"It's not because people were better drivers and not just because there were less moose on the roads, but I feel it's mostly because the population is down due to the severe winters we had between 1998 and 2000," Spraker said.

He estimates the moose population to be 6,500, down from 8,000 in 1997. He said a survey of near-yearlings this year show about 20 percent of those born last May have survived. He called that a fairly high count. He said in the winters of 1998-99 and 1999-00, about 5 percent survived the winter.

"In some parts of the peninsula no calves survived," he said.

While momma moose is chasing off the yearlings, she will become extremely protective of her newborns.

"They should be given a wide berth for safety," Spraker said. "And people need to really understand and learn the warning signs."

He said if a cow moose lays its ears back or raises the hackles on its neck, it is feeling threatened and may attack.

"Urbanized" moose, those that may be accustomed to homes and cars, are just as dangerous as moose in remote areas.

"I've been chased by more urban moose than wild," Spraker said.

"The bottom line is they are large, unpredictable wild animals that can clearly be dangerous, and there is no way to outrun them," he added. "Read the signs and be alert."

Another thing to remember this time of year is that there is zero tolerance for dogs harassing moose.

"There is absolute zero tolerance. Owners need to be aware that if their dog is caught chasing a moose, there is a good likelihood an officer will shoot their dog," he said.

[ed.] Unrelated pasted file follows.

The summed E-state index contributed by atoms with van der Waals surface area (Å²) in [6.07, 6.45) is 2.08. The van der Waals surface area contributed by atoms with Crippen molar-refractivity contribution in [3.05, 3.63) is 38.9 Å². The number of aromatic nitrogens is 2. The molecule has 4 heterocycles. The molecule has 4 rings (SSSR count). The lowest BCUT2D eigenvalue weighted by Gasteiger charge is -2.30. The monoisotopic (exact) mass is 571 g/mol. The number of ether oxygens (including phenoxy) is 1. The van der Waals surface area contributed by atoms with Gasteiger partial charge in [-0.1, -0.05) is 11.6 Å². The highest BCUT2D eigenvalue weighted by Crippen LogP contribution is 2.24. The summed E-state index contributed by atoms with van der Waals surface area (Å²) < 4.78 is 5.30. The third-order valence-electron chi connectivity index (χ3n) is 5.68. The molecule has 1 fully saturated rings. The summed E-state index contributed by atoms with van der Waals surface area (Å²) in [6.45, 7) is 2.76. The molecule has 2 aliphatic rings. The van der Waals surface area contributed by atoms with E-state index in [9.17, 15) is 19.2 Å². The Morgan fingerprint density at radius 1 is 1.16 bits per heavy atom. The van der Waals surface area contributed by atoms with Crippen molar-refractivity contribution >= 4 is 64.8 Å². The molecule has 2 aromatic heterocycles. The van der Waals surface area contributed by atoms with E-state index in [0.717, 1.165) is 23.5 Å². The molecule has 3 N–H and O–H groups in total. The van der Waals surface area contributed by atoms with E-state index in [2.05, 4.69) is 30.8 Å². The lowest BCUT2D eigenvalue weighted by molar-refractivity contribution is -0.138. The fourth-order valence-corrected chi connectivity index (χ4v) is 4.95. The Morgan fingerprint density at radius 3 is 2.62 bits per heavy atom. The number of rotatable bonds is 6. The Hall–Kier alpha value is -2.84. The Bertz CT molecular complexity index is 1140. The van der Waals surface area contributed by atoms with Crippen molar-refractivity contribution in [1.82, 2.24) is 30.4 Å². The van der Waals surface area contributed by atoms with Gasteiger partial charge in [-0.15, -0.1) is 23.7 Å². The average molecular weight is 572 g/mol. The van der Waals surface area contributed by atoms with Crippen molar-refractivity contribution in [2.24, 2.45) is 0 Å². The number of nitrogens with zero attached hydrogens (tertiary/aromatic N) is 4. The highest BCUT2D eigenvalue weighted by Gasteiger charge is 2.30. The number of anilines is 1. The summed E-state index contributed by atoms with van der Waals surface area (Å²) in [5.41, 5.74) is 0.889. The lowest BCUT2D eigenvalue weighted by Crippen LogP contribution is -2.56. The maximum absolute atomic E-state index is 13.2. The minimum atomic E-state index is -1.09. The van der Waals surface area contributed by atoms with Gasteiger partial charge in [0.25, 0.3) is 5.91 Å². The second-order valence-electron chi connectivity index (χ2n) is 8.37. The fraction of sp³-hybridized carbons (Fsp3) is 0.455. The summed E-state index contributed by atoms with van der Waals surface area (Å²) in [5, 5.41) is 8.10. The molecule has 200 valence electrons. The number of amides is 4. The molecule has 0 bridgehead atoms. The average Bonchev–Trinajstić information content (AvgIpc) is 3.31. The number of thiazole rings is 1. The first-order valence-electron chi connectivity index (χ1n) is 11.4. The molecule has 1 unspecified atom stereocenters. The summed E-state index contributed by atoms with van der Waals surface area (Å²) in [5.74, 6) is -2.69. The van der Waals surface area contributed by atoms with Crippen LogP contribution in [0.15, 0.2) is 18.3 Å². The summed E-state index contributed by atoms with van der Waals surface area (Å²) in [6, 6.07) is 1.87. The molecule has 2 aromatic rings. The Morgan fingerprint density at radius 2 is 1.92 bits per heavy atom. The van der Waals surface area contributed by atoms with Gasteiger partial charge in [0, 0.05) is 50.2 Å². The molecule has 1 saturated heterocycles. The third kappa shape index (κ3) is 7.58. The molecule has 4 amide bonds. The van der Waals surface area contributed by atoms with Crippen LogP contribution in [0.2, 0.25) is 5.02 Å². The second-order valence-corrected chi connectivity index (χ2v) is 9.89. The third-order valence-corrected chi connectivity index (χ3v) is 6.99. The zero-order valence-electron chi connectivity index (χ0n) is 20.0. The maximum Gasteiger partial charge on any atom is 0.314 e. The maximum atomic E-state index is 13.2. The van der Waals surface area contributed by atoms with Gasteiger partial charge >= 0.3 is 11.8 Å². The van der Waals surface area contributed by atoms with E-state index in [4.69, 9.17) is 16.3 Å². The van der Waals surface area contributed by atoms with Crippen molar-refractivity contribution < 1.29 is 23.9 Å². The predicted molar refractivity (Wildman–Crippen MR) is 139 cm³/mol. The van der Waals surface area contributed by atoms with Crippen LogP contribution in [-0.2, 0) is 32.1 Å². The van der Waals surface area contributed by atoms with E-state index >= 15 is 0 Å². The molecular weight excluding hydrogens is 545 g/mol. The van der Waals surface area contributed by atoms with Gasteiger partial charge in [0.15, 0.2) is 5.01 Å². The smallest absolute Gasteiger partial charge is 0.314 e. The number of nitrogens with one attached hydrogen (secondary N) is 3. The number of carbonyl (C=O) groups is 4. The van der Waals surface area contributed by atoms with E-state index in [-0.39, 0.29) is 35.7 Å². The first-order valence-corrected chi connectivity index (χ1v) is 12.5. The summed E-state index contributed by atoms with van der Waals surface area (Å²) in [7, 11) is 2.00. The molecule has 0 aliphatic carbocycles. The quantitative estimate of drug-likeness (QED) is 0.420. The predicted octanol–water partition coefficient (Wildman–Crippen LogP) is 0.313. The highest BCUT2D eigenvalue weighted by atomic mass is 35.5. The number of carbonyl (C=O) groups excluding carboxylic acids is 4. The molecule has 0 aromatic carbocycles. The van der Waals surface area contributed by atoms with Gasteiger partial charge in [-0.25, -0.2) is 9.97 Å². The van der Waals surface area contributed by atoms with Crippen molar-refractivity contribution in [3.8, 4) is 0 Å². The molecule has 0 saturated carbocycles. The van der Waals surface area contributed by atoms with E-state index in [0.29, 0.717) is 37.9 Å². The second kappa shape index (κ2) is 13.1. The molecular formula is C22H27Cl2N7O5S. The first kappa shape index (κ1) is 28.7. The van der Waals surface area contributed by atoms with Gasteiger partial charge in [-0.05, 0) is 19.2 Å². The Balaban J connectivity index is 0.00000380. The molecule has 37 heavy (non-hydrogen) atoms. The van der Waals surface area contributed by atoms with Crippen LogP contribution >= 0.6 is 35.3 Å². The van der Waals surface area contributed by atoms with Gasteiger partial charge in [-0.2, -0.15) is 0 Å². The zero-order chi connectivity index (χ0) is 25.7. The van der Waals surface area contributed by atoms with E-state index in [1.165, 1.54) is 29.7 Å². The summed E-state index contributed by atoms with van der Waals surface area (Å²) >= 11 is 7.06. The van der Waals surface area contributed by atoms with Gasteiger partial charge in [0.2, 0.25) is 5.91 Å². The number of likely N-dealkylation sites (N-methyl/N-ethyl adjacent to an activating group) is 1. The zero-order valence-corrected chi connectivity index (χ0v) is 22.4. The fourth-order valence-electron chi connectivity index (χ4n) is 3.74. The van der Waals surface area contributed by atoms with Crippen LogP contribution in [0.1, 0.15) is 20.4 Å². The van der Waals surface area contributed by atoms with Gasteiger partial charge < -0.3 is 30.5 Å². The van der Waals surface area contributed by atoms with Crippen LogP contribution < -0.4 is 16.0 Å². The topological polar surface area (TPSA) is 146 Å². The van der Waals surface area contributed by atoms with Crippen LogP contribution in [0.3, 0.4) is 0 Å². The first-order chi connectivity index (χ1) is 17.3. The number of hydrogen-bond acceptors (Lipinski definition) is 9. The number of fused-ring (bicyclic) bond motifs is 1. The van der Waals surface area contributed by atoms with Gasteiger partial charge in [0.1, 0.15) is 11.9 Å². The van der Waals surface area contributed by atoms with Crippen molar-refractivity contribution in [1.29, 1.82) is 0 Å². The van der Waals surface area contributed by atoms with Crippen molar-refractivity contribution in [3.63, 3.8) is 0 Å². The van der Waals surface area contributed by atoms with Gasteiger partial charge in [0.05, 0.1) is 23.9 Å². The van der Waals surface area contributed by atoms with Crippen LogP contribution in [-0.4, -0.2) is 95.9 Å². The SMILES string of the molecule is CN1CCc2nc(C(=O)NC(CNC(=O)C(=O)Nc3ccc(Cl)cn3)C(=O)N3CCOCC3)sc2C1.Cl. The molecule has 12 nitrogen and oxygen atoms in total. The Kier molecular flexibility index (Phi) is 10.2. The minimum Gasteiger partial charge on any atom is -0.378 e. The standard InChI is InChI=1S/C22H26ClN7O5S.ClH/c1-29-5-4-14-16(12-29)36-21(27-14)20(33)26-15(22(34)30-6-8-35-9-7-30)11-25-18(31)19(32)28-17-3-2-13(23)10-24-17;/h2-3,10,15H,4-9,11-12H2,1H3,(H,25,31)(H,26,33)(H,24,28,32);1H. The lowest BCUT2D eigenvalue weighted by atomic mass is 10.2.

He explained that it also is legal for private citizens to shoot harassing dogs as well. Since moose belong to the people of Alaska, they can be protected just as one would protect their own private property.

"So if you've got a dog you want to keep, you better take care of it," he said.

Each year he says he has to dispatch many moose calves that have been mauled by dogs.

Something else people should remember this time of year is that cow moose often leave their young calves alone for several hours or almost a day at a time to forage for food, and people should not assume the calves are abandoned.

"People find moose calves, pick them up and stuff them full of cow milk and try to feed them. They need not to do that," he said.

"About the time they scoop them up and call Fish and Game is about the time the cow returns."

He said the bleating of the calf may put a nearby, though unseen, cow on the warpath, causing danger for the would-be good Samaritan.

"It is extremely dangerous to pick up a calf. Monitor the situation, even for 24 hours, and then give us a call," Spraker said. "Don't pick it up. You could get a good stomping."

Except for bison, moose are the largest land mammals in Alaska, and there have been instances of moose stomping people to death. Two people were killed in Anchorage in the 90s by moose.

Another problem with picking up a calf is that sometimes a young cow moose may be too spooked and just abandon it, leaving it to be raised by the department.